“We were driving from Exeter to Bristol, just the two of us on the road, and he said, ‘I fancy doing a bit of fishing’. So we pulled into this village and we found this fishing shop. Now I know nothing about fishing. And there was this unbelievable rod, which means nothing to me, a rod’s a rod. So we both go into this shop, and he starts saying to this bloke, ‘I want that rod, and this, and that’. And the bloke says, ‘Sorry it’s not for sale’.
He took an immediate dislike to us because he thought we were ‘oiks’. So John says, ‘You think I’m not a genuine fisherman or something! That is a so and so rod. If you like I’ll tie you a Spring Mayfly!’ And there and then he picks some dust up off the floor and makes this fly for the bloke in the shop, and then starts talking about stuff that means absolutely nothing to me. And the bloke is absolutely stunned. He ended up getting the rod out of the window, flogging it to him, cash. John bought the gear and said ‘Where’s the nearest bit of fishing round here?’ The bloke says, ‘There’s this lake, go and see the Bailiff, his name’s so and so’.
So we went up to this place and I thought, right I’ll just sit here and watch him do this pathetic activity. So John started fishing, doing all this fly stuff. So I sat on the riverbank and said, ‘That’s so easy’, John turned round and said ‘You what!’ ‘It’s so easy, all it is is timing, all it is is rhythm. It’s so easy’. He said, ‘Do you think you could do it?’ I went charging down the riverbank and said ‘give us it here’, he said ‘careful son, you don’t know what you’re doing’. I said, ‘Just give me the rod!’ I dragged it off him and he said, ‘now be careful’ and I said ‘just go away!’ I cast and the fly went rip, and it got stuck right in my cheek.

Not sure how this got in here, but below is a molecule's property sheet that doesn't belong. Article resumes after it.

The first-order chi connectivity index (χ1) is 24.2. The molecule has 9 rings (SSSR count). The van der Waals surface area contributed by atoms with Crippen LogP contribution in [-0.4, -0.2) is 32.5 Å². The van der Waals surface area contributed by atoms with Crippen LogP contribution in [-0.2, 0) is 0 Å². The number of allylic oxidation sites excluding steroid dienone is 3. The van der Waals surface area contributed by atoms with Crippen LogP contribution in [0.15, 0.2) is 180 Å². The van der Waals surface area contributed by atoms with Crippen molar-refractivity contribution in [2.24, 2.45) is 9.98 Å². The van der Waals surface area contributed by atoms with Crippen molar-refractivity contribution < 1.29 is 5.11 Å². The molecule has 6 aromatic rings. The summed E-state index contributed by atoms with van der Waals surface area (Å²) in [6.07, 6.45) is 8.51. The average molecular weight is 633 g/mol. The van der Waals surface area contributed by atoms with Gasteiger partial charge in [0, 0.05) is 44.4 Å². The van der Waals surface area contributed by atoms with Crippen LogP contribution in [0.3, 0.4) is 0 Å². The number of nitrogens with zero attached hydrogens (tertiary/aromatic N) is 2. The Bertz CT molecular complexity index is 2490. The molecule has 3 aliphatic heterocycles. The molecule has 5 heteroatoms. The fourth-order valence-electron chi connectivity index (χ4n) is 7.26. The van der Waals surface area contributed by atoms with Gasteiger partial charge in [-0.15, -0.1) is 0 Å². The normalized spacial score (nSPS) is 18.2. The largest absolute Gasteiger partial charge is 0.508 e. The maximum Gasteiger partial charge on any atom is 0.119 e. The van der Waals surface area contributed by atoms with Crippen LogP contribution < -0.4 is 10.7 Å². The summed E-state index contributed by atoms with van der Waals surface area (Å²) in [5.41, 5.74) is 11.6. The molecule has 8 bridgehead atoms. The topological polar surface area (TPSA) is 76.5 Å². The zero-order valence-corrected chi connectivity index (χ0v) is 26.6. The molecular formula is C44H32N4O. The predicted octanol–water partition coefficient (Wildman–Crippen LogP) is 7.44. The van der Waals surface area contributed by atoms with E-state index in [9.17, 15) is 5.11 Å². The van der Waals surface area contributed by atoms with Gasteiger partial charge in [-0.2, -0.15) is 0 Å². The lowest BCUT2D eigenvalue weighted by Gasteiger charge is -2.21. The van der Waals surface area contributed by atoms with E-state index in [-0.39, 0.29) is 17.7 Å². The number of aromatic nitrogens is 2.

So there I am, standing there holding this rod with this fishing line stuck in my cheek. Now I thought nothing much about it and said ‘John, get it out of me’ and he said ‘I can’t! Because what you’re supposed to do is to push the hook through, cut the barb off and then take it out, and I haven’t got any tools with me.’ So I said ‘just pull it out’, and he said ‘It’ll take half your face off.’ So I said ‘I can’t drive with it sticking out of me face like this.’ He said ‘You’ll have to do it.’ So I thought right, and I went like that, but I knew I couldn’t, as I knew when it was going to happen; but if John did it, then I wouldn’t.
So I said ‘I’ll just look at that blackbird sitting up in that tree, and you do it when I’m not thinking about it.’ So of course I didn’t have to say anymore to John, he went ‘alright’. BANG! And I went ‘there you go, brilliant’. He said ‘No, the hook’s still in your face’. He broke the line and broke the top of the hook off. Then he said ‘you’ll be alright, it’ll just get into your blood stream, go round your body, get to your heart and you’ll die in about two years and you won’t know anything about it’. The hook’s still in there, when it gets cold you can see a blue hook in my cheek!” – Danny